Game Introduction – Tekken Card Tournament
Tekken Card Tournament is a free-to-play card game where you fight offline and online opponents and collect cards. Gamezebo’s quick start strategy guide will provide you with detailed images, tips, information, and hints on how to play your best game.
Quick Start Guide
- To download the game, click the “Play Now” button at the top of this page.
- Once downloaded, click the “play” button
- That’s it! You’re ready to start the game!
How to Play
- Selecting Your Character: After you have created your account, you’ll select your first character. There isn’t a right or wrong answer here, and when you select your character, down at the bottom of the screen information will scroll by that will detail the type of character that they player is (powerful attacks, counter-attacks and so on). You’ll get a starter pack for the character that you select to get you on the path to start fighting. The pack will correspond to the character that you select, so the cards will mold to their style of fighting.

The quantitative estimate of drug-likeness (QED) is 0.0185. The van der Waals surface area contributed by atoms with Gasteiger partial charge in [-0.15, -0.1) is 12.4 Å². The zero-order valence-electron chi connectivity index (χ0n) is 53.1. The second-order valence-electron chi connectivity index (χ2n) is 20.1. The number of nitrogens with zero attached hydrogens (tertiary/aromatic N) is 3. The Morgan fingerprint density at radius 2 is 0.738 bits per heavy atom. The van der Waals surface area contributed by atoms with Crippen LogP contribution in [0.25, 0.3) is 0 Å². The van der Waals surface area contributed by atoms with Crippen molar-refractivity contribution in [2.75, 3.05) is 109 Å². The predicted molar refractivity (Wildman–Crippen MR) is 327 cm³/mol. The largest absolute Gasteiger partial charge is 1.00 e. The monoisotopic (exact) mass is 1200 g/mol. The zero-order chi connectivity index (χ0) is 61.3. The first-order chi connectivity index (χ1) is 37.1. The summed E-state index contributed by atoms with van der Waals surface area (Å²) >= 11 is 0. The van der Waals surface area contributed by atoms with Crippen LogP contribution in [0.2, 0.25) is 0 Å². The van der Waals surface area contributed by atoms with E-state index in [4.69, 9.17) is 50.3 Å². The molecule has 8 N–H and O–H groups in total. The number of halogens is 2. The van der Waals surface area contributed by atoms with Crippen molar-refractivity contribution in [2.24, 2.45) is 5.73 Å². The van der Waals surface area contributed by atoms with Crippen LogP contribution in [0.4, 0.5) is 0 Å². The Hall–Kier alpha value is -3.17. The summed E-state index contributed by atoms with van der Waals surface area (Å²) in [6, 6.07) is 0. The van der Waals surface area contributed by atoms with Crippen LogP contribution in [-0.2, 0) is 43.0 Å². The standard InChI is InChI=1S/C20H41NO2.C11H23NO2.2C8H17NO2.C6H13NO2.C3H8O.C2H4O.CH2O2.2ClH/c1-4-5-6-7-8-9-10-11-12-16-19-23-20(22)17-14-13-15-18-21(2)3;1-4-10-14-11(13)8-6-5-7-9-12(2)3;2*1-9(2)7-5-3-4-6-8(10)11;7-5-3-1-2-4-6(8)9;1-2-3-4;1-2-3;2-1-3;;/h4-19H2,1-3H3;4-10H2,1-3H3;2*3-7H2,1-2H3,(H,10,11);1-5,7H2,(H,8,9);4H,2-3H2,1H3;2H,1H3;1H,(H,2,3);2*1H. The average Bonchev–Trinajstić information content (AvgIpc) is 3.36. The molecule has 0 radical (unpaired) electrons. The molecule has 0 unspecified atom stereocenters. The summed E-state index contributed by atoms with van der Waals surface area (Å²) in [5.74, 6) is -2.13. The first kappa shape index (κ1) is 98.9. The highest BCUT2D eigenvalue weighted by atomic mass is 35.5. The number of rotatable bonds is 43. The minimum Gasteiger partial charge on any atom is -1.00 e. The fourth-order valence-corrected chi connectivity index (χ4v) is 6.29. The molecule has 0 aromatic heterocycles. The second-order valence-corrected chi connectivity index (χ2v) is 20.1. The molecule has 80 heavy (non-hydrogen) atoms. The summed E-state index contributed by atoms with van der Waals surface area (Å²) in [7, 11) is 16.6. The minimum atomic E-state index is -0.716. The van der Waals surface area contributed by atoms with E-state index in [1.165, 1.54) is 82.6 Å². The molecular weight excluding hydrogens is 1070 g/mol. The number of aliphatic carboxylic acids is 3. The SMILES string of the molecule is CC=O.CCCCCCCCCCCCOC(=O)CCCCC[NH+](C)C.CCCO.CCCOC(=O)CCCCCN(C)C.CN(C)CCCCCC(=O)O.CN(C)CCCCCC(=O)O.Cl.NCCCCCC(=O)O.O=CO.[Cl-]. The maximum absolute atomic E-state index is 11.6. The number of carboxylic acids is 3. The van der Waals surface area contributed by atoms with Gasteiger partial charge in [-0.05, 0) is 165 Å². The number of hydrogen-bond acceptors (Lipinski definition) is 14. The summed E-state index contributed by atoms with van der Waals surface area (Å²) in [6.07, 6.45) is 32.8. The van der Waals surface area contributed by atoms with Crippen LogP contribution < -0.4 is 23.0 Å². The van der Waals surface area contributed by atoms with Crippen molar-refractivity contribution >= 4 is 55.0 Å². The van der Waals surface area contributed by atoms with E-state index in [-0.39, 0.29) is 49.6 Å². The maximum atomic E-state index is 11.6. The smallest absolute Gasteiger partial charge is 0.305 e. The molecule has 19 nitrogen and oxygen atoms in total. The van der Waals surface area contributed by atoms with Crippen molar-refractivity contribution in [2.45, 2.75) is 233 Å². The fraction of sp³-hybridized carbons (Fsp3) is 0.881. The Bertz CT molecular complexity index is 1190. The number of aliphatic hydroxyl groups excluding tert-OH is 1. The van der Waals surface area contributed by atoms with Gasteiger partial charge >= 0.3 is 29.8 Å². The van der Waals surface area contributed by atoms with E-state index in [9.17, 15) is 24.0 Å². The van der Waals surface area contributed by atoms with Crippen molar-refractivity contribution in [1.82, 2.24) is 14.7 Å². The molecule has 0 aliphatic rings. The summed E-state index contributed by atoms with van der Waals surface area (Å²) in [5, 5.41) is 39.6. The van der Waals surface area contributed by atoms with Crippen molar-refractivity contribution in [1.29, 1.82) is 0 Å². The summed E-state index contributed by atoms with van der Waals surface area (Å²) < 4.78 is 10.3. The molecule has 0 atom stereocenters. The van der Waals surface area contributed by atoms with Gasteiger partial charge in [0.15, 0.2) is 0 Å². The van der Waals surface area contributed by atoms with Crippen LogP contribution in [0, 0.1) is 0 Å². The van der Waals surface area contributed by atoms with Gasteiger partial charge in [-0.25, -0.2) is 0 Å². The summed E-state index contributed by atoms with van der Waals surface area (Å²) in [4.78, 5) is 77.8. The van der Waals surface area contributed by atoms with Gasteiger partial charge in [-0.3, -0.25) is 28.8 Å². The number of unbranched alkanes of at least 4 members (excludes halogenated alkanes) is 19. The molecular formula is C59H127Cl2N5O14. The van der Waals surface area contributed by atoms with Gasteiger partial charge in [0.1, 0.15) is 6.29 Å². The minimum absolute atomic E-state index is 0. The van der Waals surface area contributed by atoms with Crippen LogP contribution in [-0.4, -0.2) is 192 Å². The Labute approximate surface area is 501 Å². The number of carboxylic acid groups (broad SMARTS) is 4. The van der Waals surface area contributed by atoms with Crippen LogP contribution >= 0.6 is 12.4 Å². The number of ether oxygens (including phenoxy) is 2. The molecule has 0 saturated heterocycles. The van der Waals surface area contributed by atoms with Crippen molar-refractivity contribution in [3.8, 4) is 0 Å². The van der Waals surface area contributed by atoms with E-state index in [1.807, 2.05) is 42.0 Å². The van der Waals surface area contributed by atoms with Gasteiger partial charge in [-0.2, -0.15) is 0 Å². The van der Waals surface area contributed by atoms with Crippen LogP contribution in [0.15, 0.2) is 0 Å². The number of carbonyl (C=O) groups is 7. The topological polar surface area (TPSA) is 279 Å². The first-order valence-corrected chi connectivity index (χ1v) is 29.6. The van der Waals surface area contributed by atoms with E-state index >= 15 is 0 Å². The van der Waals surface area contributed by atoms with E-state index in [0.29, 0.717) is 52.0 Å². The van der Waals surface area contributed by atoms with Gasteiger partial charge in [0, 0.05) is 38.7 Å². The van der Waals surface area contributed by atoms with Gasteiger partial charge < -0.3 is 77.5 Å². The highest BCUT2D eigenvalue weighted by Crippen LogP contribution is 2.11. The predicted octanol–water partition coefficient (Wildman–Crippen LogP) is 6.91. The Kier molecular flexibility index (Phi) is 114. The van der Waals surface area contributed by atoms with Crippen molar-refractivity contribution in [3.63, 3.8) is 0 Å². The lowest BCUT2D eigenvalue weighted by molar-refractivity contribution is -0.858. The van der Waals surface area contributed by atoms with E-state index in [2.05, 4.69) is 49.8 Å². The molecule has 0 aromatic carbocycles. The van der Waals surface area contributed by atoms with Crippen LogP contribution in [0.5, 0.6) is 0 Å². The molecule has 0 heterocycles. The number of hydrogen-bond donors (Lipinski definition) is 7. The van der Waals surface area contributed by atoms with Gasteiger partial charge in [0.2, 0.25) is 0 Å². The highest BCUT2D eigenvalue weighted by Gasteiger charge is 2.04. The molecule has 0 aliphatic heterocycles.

- Daily Bonus: Tekken Card Tournament will reward you if you play every day. For each day that you log on to the game, you’ll get increasing rewards of gold, cards and other goodies. If you enjoy the game, this is a great and easy way to build up your stash of cards.
- Game Modes: There are three different game modes that you can choose from in Tekken Card Tournament. Arcade will allow you to play against the computer and it has three difficulties. When you first start playing, the only difficulty that will be available to you is easy, so you are able to learn the game and collect some cards before you enter higher level difficulty computer fights, or even go online to do a quick match or enter a tournament with other players.
- Stamina: Much like other free-to-play games, Tekken Card Tournament has limits on how much you can play in a given sitting. At the top of the screen, you can see that you have five stamina points to work with. Each fight that you enter in will cost you one point of stamina. After your stamina has been used up, you will have to wait for it to recharge over time to continue fighting and earning experience, coins, credits and cards.